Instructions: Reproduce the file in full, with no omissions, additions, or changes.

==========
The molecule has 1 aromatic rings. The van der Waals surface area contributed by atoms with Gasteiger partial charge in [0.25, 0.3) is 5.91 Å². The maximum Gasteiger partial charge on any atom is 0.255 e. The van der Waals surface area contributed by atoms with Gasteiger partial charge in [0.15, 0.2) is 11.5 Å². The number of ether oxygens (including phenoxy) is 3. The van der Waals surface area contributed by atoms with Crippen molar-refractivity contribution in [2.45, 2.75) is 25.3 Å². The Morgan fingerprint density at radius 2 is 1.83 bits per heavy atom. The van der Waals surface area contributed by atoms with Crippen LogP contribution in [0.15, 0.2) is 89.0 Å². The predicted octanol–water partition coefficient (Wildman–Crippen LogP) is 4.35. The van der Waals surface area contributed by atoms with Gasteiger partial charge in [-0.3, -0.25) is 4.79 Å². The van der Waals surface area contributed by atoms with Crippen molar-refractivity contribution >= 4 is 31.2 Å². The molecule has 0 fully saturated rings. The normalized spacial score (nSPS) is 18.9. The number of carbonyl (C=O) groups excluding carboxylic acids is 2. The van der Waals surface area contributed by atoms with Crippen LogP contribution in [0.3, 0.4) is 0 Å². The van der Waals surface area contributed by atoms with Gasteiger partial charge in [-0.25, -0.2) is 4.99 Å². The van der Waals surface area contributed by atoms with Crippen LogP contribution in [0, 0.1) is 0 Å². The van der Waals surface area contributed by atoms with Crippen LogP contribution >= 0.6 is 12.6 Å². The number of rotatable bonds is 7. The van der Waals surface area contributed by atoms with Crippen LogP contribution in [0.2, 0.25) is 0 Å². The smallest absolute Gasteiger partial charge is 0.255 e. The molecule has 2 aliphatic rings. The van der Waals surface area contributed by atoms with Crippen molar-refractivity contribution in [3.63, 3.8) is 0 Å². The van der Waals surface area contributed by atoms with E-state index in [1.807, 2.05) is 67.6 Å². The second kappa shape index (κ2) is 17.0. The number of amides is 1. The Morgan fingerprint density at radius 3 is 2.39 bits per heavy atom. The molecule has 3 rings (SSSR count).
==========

The molecule has 1 aromatic rings. The van der Waals surface area contributed by atoms with Gasteiger partial charge in [0.25, 0.3) is 5.91 Å². The maximum Gasteiger partial charge on any atom is 0.255 e. The van der Waals surface area contributed by atoms with Gasteiger partial charge in [0.15, 0.2) is 11.5 Å². The number of ether oxygens (including phenoxy) is 3. The van der Waals surface area contributed by atoms with Crippen molar-refractivity contribution in [2.45, 2.75) is 25.3 Å². The Morgan fingerprint density at radius 2 is 1.83 bits per heavy atom. The van der Waals surface area contributed by atoms with Crippen LogP contribution in [0.15, 0.2) is 89.0 Å². The predicted octanol–water partition coefficient (Wildman–Crippen LogP) is 4.35. The van der Waals surface area contributed by atoms with Gasteiger partial charge in [-0.3, -0.25) is 4.79 Å². The van der Waals surface area contributed by atoms with Crippen molar-refractivity contribution >= 4 is 31.2 Å². The molecule has 0 fully saturated rings. The normalized spacial score (nSPS) is 18.9. The number of carbonyl (C=O) groups excluding carboxylic acids is 2. The van der Waals surface area contributed by atoms with Crippen LogP contribution in [0.3, 0.4) is 0 Å². The van der Waals surface area contributed by atoms with Gasteiger partial charge in [-0.25, -0.2) is 4.99 Å². The van der Waals surface area contributed by atoms with Crippen LogP contribution in [0, 0.1) is 0 Å². The van der Waals surface area contributed by atoms with Crippen LogP contribution >= 0.6 is 12.6 Å². The number of rotatable bonds is 7. The van der Waals surface area contributed by atoms with Crippen LogP contribution in [0.2, 0.25) is 0 Å². The smallest absolute Gasteiger partial charge is 0.255 e. The molecule has 2 aliphatic rings. The van der Waals surface area contributed by atoms with Crippen molar-refractivity contribution in [3.63, 3.8) is 0 Å². The van der Waals surface area contributed by atoms with E-state index in [1.807, 2.05) is 67.6 Å². The second kappa shape index (κ2) is 17.0. The number of amides is 1. The Morgan fingerprint density at radius 3 is 2.39 bits per heavy atom. The molecule has 3 rings (SSSR count).